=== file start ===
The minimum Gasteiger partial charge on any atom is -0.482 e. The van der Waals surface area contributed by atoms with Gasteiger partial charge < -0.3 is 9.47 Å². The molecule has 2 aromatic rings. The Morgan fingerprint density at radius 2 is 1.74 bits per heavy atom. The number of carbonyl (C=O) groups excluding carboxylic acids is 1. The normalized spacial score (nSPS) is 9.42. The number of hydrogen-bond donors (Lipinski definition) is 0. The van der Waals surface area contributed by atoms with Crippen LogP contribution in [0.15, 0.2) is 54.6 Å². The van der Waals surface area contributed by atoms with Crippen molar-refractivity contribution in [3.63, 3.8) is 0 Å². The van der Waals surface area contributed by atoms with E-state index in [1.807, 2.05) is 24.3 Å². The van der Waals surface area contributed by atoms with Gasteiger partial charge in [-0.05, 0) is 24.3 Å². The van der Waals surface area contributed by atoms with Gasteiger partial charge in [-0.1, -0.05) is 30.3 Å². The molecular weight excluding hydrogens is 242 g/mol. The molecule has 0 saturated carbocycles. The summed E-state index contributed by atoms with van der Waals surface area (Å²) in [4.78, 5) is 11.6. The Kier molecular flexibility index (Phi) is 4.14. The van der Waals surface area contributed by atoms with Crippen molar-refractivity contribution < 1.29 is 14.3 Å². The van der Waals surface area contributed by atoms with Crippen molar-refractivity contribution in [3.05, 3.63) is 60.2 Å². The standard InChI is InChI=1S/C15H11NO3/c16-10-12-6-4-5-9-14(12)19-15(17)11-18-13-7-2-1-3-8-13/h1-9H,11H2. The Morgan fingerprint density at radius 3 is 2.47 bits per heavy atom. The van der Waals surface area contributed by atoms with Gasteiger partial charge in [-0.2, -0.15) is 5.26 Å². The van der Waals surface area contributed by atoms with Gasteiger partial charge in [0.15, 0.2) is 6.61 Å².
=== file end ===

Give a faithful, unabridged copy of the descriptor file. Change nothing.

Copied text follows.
The minimum Gasteiger partial charge on any atom is -0.482 e. The van der Waals surface area contributed by atoms with Gasteiger partial charge < -0.3 is 9.47 Å². The molecule has 2 aromatic rings. The Morgan fingerprint density at radius 2 is 1.74 bits per heavy atom. The number of carbonyl (C=O) groups excluding carboxylic acids is 1. The normalized spacial score (nSPS) is 9.42. The number of hydrogen-bond donors (Lipinski definition) is 0. The van der Waals surface area contributed by atoms with Crippen LogP contribution in [0.15, 0.2) is 54.6 Å². The van der Waals surface area contributed by atoms with Crippen molar-refractivity contribution in [3.63, 3.8) is 0 Å². The van der Waals surface area contributed by atoms with E-state index in [1.807, 2.05) is 24.3 Å². The van der Waals surface area contributed by atoms with Gasteiger partial charge in [-0.05, 0) is 24.3 Å². The van der Waals surface area contributed by atoms with Gasteiger partial charge in [-0.1, -0.05) is 30.3 Å². The molecular weight excluding hydrogens is 242 g/mol. The molecule has 0 saturated carbocycles. The summed E-state index contributed by atoms with van der Waals surface area (Å²) in [4.78, 5) is 11.6. The Kier molecular flexibility index (Phi) is 4.14. The van der Waals surface area contributed by atoms with Crippen molar-refractivity contribution < 1.29 is 14.3 Å². The van der Waals surface area contributed by atoms with Crippen molar-refractivity contribution in [3.05, 3.63) is 60.2 Å². The standard InChI is InChI=1S/C15H11NO3/c16-10-12-6-4-5-9-14(12)19-15(17)11-18-13-7-2-1-3-8-13/h1-9H,11H2. The Morgan fingerprint density at radius 3 is 2.47 bits per heavy atom. The van der Waals surface area contributed by atoms with Gasteiger partial charge in [-0.2, -0.15) is 5.26 Å². The van der Waals surface area contributed by atoms with Gasteiger partial charge in [0.15, 0.2) is 6.61 Å².